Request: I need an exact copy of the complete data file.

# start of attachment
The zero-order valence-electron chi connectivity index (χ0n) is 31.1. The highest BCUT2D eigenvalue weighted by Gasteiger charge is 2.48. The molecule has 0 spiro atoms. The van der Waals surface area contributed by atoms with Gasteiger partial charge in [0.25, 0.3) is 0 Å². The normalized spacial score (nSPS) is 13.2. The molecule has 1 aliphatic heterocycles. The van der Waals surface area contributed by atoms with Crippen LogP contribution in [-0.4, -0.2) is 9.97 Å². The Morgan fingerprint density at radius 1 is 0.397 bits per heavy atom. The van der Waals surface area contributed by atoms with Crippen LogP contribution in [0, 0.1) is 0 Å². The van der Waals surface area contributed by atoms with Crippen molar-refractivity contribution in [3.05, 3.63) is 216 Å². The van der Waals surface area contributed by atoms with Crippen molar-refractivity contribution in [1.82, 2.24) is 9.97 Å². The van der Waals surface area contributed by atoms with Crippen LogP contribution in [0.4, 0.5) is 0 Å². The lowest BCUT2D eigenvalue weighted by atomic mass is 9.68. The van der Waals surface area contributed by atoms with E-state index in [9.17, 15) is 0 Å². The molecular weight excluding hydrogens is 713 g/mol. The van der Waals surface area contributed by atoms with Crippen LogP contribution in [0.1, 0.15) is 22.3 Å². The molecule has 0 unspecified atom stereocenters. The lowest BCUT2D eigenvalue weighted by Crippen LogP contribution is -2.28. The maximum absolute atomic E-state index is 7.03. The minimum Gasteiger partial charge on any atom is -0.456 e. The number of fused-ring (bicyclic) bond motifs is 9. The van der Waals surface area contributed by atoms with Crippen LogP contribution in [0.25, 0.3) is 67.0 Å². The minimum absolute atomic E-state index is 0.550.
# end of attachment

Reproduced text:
The zero-order valence-electron chi connectivity index (χ0n) is 31.1. The highest BCUT2D eigenvalue weighted by Gasteiger charge is 2.48. The molecule has 0 spiro atoms. The van der Waals surface area contributed by atoms with Gasteiger partial charge in [0.25, 0.3) is 0 Å². The normalized spacial score (nSPS) is 13.2. The molecule has 1 aliphatic heterocycles. The van der Waals surface area contributed by atoms with Crippen LogP contribution in [-0.4, -0.2) is 9.97 Å². The Morgan fingerprint density at radius 1 is 0.397 bits per heavy atom. The van der Waals surface area contributed by atoms with Crippen LogP contribution in [0, 0.1) is 0 Å². The van der Waals surface area contributed by atoms with Crippen molar-refractivity contribution in [3.05, 3.63) is 216 Å². The van der Waals surface area contributed by atoms with Crippen molar-refractivity contribution in [1.82, 2.24) is 9.97 Å². The van der Waals surface area contributed by atoms with Crippen LogP contribution in [0.4, 0.5) is 0 Å². The lowest BCUT2D eigenvalue weighted by atomic mass is 9.68. The van der Waals surface area contributed by atoms with E-state index in [9.17, 15) is 0 Å². The molecular weight excluding hydrogens is 713 g/mol. The van der Waals surface area contributed by atoms with Crippen LogP contribution in [0.1, 0.15) is 22.3 Å². The molecule has 0 unspecified atom stereocenters. The lowest BCUT2D eigenvalue weighted by Crippen LogP contribution is -2.28. The maximum absolute atomic E-state index is 7.03. The minimum Gasteiger partial charge on any atom is -0.456 e. The number of fused-ring (bicyclic) bond motifs is 9. The van der Waals surface area contributed by atoms with Crippen LogP contribution in [0.25, 0.3) is 67.0 Å². The minimum absolute atomic E-state index is 0.550.